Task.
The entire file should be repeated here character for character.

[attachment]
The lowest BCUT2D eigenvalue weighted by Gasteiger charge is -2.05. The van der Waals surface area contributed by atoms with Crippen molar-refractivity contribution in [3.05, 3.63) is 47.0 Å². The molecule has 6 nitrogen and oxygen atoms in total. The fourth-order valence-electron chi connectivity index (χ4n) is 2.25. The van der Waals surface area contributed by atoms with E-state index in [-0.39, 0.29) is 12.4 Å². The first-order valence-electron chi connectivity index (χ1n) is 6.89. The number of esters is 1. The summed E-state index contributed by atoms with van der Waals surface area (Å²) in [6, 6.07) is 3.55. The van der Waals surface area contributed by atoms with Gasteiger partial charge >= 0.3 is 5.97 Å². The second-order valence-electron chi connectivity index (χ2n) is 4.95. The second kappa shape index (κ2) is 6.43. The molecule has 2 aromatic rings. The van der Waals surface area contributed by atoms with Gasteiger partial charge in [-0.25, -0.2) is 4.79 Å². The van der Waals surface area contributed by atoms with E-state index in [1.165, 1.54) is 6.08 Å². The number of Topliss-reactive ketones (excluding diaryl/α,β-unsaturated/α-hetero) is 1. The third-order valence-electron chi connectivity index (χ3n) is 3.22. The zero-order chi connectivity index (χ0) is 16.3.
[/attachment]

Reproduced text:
The lowest BCUT2D eigenvalue weighted by Gasteiger charge is -2.05. The van der Waals surface area contributed by atoms with Crippen molar-refractivity contribution in [3.05, 3.63) is 47.0 Å². The molecule has 6 nitrogen and oxygen atoms in total. The fourth-order valence-electron chi connectivity index (χ4n) is 2.25. The van der Waals surface area contributed by atoms with E-state index in [-0.39, 0.29) is 12.4 Å². The first-order valence-electron chi connectivity index (χ1n) is 6.89. The number of esters is 1. The summed E-state index contributed by atoms with van der Waals surface area (Å²) in [6, 6.07) is 3.55. The van der Waals surface area contributed by atoms with Gasteiger partial charge >= 0.3 is 5.97 Å². The second-order valence-electron chi connectivity index (χ2n) is 4.95. The second kappa shape index (κ2) is 6.43. The molecule has 2 aromatic rings. The van der Waals surface area contributed by atoms with Gasteiger partial charge in [-0.25, -0.2) is 4.79 Å². The van der Waals surface area contributed by atoms with E-state index in [1.165, 1.54) is 6.08 Å². The number of Topliss-reactive ketones (excluding diaryl/α,β-unsaturated/α-hetero) is 1. The third-order valence-electron chi connectivity index (χ3n) is 3.22. The zero-order chi connectivity index (χ0) is 16.3.